Pattern: [LIV][^P][^P][RK][RK]G.{3,6}[LIVP]P.[LIV].[LIVMF]|[LIV][^P][^P][RK][RK]G.{3,6}[LIVP].P[LIV].[LIVMF]
Pattern Probability: 6.636e-07
Present in taxon: Eukaryota
Interaction Domain:
Pkinase (PF00069) Protein kinase domain (Stochiometry: 1 : 1)
o See 2 Instances for DOC_MAPK_GRA24_9
o Abstract
Classical mitogen-activated protein kinase (MAPK) signalling systems typically consist of three-tiered kinase pathways, with each member activated through phosphorylation by kinases from the preceding layer. These pathways respond to a variety of extracellular challenges involving growth factors, morphogenic signals, biotic and abiotic stress stimuli. Eukaryotic organisms frequently contain multiple MAPK pathways, each responsive for eliciting a specific response to particular upstream signals. Multicellular animals (Metazoa) possess four different groups of classical MAPKs: The ERK1/2 family is responsible for cell cycle progression, growth and differentiation of cells in response to growth factors, also being a key player in the formation of most cancers (Dhillon,2007). In contrast, the JNK and p38 MAPK families are primarily activated by diverse stressors (hyperosmosis, oxidative stress, DNA damage, inflammation, etc.) as well as morphogenes (Cargnello,2011). The single ERK5 protein forms a family of its own, controlling the development of specialized organs (such as the heart and blood vessels Nithianandarajah-Jones,2012). All known MAPKs are serine/threonine kinases, targeting sites followed by a proline ([ST]P consensus). As such sites are extremely common (found in ~80% of all proteins), additional interactions are required to direct the kinase activity towards the correct substrates (Ubersax,2007, Bardwell,2006).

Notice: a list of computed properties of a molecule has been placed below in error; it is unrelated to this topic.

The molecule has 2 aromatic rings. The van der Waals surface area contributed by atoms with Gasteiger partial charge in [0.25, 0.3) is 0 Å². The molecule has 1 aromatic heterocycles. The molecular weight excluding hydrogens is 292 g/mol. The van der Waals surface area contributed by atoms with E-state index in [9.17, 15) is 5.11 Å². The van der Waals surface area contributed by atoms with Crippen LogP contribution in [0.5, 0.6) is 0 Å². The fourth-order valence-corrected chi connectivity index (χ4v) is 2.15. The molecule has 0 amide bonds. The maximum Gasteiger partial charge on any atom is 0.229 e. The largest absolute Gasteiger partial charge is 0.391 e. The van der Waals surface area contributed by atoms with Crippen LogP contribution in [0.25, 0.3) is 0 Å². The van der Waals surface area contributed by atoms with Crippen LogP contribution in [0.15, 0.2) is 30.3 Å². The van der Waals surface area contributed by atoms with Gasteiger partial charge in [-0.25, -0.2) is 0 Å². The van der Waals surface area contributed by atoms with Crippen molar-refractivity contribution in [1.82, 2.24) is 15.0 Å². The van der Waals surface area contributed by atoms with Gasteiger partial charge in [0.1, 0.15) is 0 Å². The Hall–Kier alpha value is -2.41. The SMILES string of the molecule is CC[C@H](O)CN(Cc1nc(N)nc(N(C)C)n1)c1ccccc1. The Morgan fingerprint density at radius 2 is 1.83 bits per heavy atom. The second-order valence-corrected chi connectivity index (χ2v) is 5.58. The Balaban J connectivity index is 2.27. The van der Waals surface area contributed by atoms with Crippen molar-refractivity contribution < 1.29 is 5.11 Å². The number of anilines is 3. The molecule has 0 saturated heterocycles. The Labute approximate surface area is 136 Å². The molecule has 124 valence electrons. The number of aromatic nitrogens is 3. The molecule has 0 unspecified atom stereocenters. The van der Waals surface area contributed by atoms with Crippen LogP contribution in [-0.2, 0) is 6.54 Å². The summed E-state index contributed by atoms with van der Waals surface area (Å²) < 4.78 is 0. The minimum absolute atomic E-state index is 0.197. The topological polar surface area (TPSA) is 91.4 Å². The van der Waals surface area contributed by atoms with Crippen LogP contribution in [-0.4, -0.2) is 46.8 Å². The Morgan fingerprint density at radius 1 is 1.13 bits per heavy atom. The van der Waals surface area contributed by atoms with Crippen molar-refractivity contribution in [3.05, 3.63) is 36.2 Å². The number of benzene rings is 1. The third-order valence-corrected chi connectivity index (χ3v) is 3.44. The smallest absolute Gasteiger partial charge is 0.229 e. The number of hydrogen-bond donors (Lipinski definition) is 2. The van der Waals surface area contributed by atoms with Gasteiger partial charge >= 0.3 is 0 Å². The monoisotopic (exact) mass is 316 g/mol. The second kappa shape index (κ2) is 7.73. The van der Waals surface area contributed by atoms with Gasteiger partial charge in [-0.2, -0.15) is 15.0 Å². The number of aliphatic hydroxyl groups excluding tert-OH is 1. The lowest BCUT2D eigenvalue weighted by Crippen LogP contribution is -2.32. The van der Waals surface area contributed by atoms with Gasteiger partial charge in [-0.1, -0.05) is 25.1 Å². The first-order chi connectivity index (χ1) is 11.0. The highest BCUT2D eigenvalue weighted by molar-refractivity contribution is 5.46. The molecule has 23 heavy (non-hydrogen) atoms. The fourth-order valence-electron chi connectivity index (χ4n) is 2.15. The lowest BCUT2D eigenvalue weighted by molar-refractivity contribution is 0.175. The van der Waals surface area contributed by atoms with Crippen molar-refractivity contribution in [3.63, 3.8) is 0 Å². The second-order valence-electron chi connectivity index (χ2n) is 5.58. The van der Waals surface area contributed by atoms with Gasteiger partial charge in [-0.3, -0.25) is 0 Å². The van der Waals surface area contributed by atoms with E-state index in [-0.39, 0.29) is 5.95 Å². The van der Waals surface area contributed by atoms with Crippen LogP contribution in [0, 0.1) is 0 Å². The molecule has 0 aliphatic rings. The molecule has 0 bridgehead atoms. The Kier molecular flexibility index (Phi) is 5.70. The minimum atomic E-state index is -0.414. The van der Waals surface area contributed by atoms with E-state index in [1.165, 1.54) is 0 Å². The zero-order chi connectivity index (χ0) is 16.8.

The interacting molecules are kinase substrates, MAPK activators, phosphatases, regulators and adapters (bringing the kinase and the substrate together). One way by which the MAPKs ensure their interaction partner specificity is by interaction through docking motifs, short amino acid stretches located on MAPK-interacting proteins (Bardwell,2003, Bardwell,2001, Sharrocks,2000).